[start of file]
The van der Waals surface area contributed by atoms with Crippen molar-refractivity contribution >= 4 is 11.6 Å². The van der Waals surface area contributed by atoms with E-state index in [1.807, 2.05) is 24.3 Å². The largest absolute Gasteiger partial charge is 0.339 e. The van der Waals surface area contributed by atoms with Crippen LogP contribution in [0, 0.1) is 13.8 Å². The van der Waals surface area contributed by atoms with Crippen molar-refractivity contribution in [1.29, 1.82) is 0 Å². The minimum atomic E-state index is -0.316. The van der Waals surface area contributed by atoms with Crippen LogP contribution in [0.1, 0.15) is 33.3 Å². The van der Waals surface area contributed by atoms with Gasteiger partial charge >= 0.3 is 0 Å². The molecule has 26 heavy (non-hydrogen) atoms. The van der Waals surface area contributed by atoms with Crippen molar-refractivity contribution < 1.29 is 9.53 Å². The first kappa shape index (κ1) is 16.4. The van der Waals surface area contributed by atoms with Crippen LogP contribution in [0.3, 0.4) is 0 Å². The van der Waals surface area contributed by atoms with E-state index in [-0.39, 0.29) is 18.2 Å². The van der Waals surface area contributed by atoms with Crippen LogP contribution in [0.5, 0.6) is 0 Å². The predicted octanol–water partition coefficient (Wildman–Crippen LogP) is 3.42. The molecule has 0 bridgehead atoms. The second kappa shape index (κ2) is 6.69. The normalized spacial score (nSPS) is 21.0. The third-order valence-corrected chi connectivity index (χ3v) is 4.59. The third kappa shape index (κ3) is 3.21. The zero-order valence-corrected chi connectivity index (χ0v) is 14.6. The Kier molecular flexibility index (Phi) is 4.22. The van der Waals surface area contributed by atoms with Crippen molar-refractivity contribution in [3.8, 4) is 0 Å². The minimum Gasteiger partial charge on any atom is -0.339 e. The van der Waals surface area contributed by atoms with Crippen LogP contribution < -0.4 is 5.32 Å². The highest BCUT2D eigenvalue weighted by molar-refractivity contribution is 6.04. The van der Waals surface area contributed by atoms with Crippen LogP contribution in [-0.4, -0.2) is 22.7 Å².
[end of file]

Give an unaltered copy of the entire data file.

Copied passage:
The van der Waals surface area contributed by atoms with Crippen molar-refractivity contribution >= 4 is 11.6 Å². The van der Waals surface area contributed by atoms with E-state index in [1.807, 2.05) is 24.3 Å². The largest absolute Gasteiger partial charge is 0.339 e. The van der Waals surface area contributed by atoms with Crippen LogP contribution in [0, 0.1) is 13.8 Å². The van der Waals surface area contributed by atoms with Crippen molar-refractivity contribution in [1.29, 1.82) is 0 Å². The minimum atomic E-state index is -0.316. The van der Waals surface area contributed by atoms with Crippen LogP contribution in [0.1, 0.15) is 33.3 Å². The van der Waals surface area contributed by atoms with Gasteiger partial charge >= 0.3 is 0 Å². The molecule has 26 heavy (non-hydrogen) atoms. The van der Waals surface area contributed by atoms with Crippen molar-refractivity contribution < 1.29 is 9.53 Å². The first kappa shape index (κ1) is 16.4. The van der Waals surface area contributed by atoms with Crippen LogP contribution in [0.3, 0.4) is 0 Å². The van der Waals surface area contributed by atoms with E-state index in [-0.39, 0.29) is 18.2 Å². The van der Waals surface area contributed by atoms with Crippen LogP contribution in [0.5, 0.6) is 0 Å². The predicted octanol–water partition coefficient (Wildman–Crippen LogP) is 3.42. The molecule has 0 bridgehead atoms. The second kappa shape index (κ2) is 6.69. The normalized spacial score (nSPS) is 21.0. The third-order valence-corrected chi connectivity index (χ3v) is 4.59. The third kappa shape index (κ3) is 3.21. The zero-order valence-corrected chi connectivity index (χ0v) is 14.6. The Kier molecular flexibility index (Phi) is 4.22. The van der Waals surface area contributed by atoms with Crippen molar-refractivity contribution in [3.8, 4) is 0 Å². The minimum Gasteiger partial charge on any atom is -0.339 e. The van der Waals surface area contributed by atoms with Crippen LogP contribution < -0.4 is 5.32 Å². The highest BCUT2D eigenvalue weighted by molar-refractivity contribution is 6.04. The van der Waals surface area contributed by atoms with Crippen LogP contribution in [-0.4, -0.2) is 22.7 Å².